Based on a review of the literature regarding the use of medical interpreters in clinical settings, we designed a survey for patients using 26 4-point Likert-scale questions to determine how frequently the patients used various methods of interpretation, how satisfied they felt with each method they had used, if they ever felt interpreters should have been used but were not, if they ever received bad care because of the unavailability of an interpreter, how comfortable they thought they would feel discussing sensitive issues or embarrassing subjects using various interpretation methods, and what characteristics of interpreters they perceived to be important. We did not attempt to assess literacy; all patients received the survey verbally by the research assistant. The survey took approximately 5 minutes to complete.

To create a survey for the medical residents, we adapted the patients' survey using questions for the same subject areas. However, for questions pertaining to sensitive issues or embarrassing subjects, we asked the residents to project how they thought a hypothetical patient would feel with various interpretation methods. The written survey took approximately 3½minutes to complete.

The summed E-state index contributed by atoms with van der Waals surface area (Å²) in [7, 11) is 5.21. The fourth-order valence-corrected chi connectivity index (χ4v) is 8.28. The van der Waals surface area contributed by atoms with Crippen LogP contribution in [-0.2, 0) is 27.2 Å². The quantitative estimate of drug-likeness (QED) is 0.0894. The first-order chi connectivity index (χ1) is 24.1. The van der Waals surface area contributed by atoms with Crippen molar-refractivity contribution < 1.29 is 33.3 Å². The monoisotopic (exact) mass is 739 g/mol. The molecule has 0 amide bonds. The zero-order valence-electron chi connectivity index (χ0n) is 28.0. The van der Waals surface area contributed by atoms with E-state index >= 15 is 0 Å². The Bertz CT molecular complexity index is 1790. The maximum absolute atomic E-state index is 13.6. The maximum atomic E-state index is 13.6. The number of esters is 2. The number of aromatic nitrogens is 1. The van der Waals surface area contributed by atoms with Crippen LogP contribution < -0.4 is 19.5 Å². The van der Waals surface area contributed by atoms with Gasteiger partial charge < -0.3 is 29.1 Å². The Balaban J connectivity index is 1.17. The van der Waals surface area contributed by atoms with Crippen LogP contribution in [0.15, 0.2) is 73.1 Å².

All analyses were performed using Stata for Macintosh (Stata Corp, Tex). Wilcoxon Rank-Sum Tests were used to compare medical residents' and patients' responses by aggregating the top two response options on the Likert scale from the bottom two response options.


Respondent Characteristics

All 149 patients who participated in our study (response rate, 94%) were native speakers of Spanish, with 92.5% originating from the Dominican Republic, Puerto Rico, and Guatemala. The patients were predominantly female, with mean age of 52.6 years, and on average had resided in the United States for 14 years.

Fifty-one medical residents (69%) responded to our survey. None of them assessed themselves to be fluent in Spanish; fewer than 16% felt they were moderately proficient.

Frequency and Satisfaction